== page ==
This 2-credit seminar will examine global climate change and the range of actual and potential responses by legal institutions – including at the international level, within the United States and other countries (such as Europe, China, and others), at the subnational level, and at the urging of the private sector.
We will compare alternative approaches that have been or could be taken by legal systems to address climate change: the choice of policy instrument (e.g., emissions taxes, allowance trading, infrastructure programs, technology R&D, information disclosure, prescriptive regulation, carbon capture & storage, reducing deforestation, geoengineering, adaptation); the spatial scale; the targets of the policy and criteria for deciding among these policy choices. We will examine actual legal measures that have been adopted so far to manage climate change: international agreements such as the Framework Convention on Climate Change (1992), its Kyoto Protocol (1997) and Paris Agreement (2015), plus related agreements like the Kigali Amendment (on HFCs) and ICAO (aviation) and IMO (shipping); as well as the policies undertaken by key national and subnational systems. In the US, we will study national (federal) and subnational (state and local) policies, including EPA regulation under the Clean Air Act, other federal laws and policies relevant to climate change mitigation, state-level action by California, RGGI states, and North Carolina. We will also explore litigation involving tort/nuisance civil liability and the public trust doctrine to advance climate policy.
Questions we will discuss include: How effective and efficient are the policies being proposed and adopted? What actions are being taken at the local, national and international levels, and which reinforce or conflict with one another? Can current institutions and legal frameworks deal with a problem as enormous, complex, long-term, uncertain, and multi-faceted as climate change? What roles do scientific research, technological breakthroughs, and economic realities play in shaping legal responses? How should the legal system learn from new information over time? How should we appraise the United Nations climate negotiations, and are there other models for international cooperation? How should principles of equity, just transitions, and intergenerational justice guide efforts to address climate change? Should greenhouse gas emitters (countries, businesses, consumers) be directly liable or responsible for climate change impacts and compensate victims for their losses? What is the best mix of mitigation and adaptation policies? How will climate policy be influenced by geopolitical changes such as the rise of China? How should the law address extreme catastrophic risk? How should geoengineering be governed? What is the best path for future climate policy?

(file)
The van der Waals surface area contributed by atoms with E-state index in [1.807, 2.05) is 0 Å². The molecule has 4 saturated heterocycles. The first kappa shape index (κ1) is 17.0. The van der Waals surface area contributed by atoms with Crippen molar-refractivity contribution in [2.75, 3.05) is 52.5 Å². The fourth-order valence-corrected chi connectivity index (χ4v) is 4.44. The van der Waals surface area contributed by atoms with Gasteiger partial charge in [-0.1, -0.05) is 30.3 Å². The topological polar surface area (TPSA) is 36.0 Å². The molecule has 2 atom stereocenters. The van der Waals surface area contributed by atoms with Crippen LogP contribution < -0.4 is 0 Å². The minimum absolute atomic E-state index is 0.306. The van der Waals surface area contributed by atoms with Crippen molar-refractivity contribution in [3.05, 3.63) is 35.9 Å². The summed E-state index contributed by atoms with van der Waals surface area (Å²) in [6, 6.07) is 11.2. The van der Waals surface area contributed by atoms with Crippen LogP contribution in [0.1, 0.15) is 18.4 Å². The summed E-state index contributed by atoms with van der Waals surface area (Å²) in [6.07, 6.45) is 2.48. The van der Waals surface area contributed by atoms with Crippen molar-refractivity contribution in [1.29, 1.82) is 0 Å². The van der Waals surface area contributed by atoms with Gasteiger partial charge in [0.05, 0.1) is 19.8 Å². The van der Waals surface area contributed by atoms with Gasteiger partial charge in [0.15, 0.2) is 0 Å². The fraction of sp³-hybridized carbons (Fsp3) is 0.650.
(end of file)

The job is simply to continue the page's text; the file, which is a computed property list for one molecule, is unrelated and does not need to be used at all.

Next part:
Students must read the assigned materials in advance of class, and participate in class discussion. Each student will submit a short (5-6 page) paper, addressing the week's readings (and adding outside research), for three (3) of the 12 class sessions (not counting the first class session). A sign-up sheet will be circulated at the beginning of the course for students to select the 3 topics/class sessions for which they will submit these 3 short papers (so that these papers are spread across the semester). In addition, each student will write a longer research paper (15 pages), due at the end of the semester. Grades will be based on: 33% class participation, 33% the 3 short papers, and 33% the longer paper.
|Course Areas of Practice|
Research and/or analytical paper(s), 10-15 pages
Knowledge and understanding of substantive and procedural law
Legal analysis and reasoning, legal research, problem-solving, and written and oral communication in the legal context